Its official, the AUD is about record the longest stretch of monthly gains vs. the JPY in 20-years. With improving liquidity, good data, proactive central-bank policies and more fiscal policy, has investors coveting the higher yielding currency. The theme remains the same and so does the AUD actions. Like clockwork, up one day and sidewise another! Stronger fundamental data coupled with a tighter monetary policy debate pushed the currency +0.15% higher vs. the USD (0.8438). But, with China looking to limit the capacity of some of its industries should put pressure on the commodity currency. Expect resistance at 0.8500 and investors wishing to sell on upticks.

Crude is higher in the O/N session ($73.09 up +6c). Crude prices again came under renewed pressure in yesterday morning session as the USD strengthened, dissuading investors from using commodities as a hedge against inflation. Oil had managed to fall over -1% on rumors that China may implement various strategies to curb over-capacity. This naturally would affect the pace of global economic growth. Both the weekly API and EIA inventory reports, with their unexpected gains, had impeded upward price movements. The EIA weekly inventories rose +128k barrels last week to +343.8m vs. a forecasted decline of -1.15m barrels. This bearish report was supported by the earlier API release that showed that oil supplies climbed +1.3% (the most in 4-months), to +346.7m barrels. On the flip side, gas stockpiles fell -1.7m barrels to +208.1m vs. an expected -800k decline. Even more surprising, US total daily fuel consumed averaged +19.2m barrels over the last month, down -0.9% y/y. Fundamentals reveal there is a lot of supply in the market with little demand. Technically $75 was always going to be difficult to breach and the $70 support offered tough resistance yesterday. By the afternoon session speculators fuelled by a weakening greenback defended the supported level and purchased the commodity as a hedge. China of course remains the biggest concern. If their economic activity subsides it will definitely put a cap on this market in the medium-term. It has been alarming that we had shifted away from the demand destruction theme. Speculators have bullied crude prices higher. We are now officially over the hump of the US driving season and just about to enter historically a weak demand month of Sept. Despite probably seeing the worst of the recession, global growth should remain subdued. So why are prices higher? Gold prices advanced as investors took this week’s earlier decline as a buying opportunity. The questionability of sustaining economic growth continues to increase the ‘yellow metal’s’ appeal as an alternative investment ($952), mind you a weaker greenback also helps commodity prices!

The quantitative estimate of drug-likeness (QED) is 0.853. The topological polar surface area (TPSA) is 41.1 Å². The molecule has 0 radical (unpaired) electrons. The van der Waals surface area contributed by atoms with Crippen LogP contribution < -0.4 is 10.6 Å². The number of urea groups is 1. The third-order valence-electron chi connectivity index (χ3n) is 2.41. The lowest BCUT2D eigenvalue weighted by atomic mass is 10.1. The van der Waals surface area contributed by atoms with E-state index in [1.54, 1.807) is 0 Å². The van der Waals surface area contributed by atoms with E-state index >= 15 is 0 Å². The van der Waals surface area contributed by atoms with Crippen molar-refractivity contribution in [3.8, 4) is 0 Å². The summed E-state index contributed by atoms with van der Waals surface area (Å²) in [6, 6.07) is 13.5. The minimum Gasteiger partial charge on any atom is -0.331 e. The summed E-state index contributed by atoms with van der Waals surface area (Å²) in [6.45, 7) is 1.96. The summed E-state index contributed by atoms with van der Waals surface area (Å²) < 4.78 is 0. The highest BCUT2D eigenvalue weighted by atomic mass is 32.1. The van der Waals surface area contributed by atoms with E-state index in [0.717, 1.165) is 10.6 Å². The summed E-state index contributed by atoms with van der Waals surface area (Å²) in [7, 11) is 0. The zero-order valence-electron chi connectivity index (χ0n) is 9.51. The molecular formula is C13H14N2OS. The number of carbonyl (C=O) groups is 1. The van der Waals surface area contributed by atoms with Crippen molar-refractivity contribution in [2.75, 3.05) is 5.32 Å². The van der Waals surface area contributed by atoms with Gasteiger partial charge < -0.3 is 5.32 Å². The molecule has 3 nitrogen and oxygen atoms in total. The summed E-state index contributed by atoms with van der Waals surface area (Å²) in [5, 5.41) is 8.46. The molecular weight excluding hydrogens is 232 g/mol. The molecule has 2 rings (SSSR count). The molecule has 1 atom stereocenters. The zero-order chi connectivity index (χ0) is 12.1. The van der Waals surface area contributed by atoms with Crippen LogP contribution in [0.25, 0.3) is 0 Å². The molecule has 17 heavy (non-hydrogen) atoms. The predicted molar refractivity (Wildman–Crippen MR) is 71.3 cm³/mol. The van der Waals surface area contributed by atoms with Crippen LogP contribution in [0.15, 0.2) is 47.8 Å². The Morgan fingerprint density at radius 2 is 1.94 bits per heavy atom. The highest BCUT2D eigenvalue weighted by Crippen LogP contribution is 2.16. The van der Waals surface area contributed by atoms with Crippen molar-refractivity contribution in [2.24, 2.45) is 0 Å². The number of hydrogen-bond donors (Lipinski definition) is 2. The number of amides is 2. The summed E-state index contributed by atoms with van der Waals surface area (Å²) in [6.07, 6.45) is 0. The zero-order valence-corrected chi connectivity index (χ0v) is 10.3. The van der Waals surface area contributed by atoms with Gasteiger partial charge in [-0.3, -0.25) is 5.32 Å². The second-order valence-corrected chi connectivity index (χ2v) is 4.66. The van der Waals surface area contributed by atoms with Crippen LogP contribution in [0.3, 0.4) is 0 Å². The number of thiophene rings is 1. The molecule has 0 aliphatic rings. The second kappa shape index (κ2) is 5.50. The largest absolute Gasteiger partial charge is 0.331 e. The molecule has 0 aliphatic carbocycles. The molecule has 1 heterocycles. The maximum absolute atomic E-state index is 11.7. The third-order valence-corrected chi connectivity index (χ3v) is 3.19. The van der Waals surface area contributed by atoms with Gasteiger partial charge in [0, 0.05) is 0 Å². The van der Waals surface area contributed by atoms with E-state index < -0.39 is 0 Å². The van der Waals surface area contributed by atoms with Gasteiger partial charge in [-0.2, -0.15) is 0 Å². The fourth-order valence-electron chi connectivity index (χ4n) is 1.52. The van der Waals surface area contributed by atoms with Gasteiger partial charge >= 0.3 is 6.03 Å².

The Nikkei closed at 10,534 up +60.17. The DAX index in Europe was at 5,552 up +82; the FTSE (UK) currently is 4,921 up +52. The early call for the open of key US indices is higher. The 10-year bonds backed up 2bp yesterday (3.46%) and another 3bp (3.69%) in the O/N session. Dealers have managed to keep yields close to their lows despite all this weeks supply as the market debate the inflation question. Some investors are speculation that this 5-month equity rally is overdone and not sustainable. Will policy makers keep rates low for an extended period of time or will all this stimuli create rapid inflation? Again yesterday’s 7-year $28b US auction was well received with a 2.74 vs. 2.44 bid-to-cover ratio.

This article is for general information purposes only. It is not investment advice or a solution to buy or sell securities. Opinions are the authors; not necessarily that of OANDA Corporation or any of its affiliates, subsidiaries, officers or directors. Leveraged trading is high risk and not suitable for all. You could lose all of your deposited funds.

Dean Popplewell

Dean Popplewell

Vice-President of Market Analysis at MarketPulse
Dean Popplewell has nearly two decades of experience trading currencies and fixed income instruments. He has a deep understanding of market fundamentals and the impact of global events on capital markets. He is respected among professional traders for his skilled analysis and career history as global head of trading for firms such as Scotia Capital and BMO Nesbitt Burns. Since joining OANDA in 2006, Dean has played an instrumental role in driving awareness of the forex market as an emerging asset class for retail investors, as well as providing expert counsel to a number of internal teams on how to best serve clients and industry stakeholders.
Dean Popplewell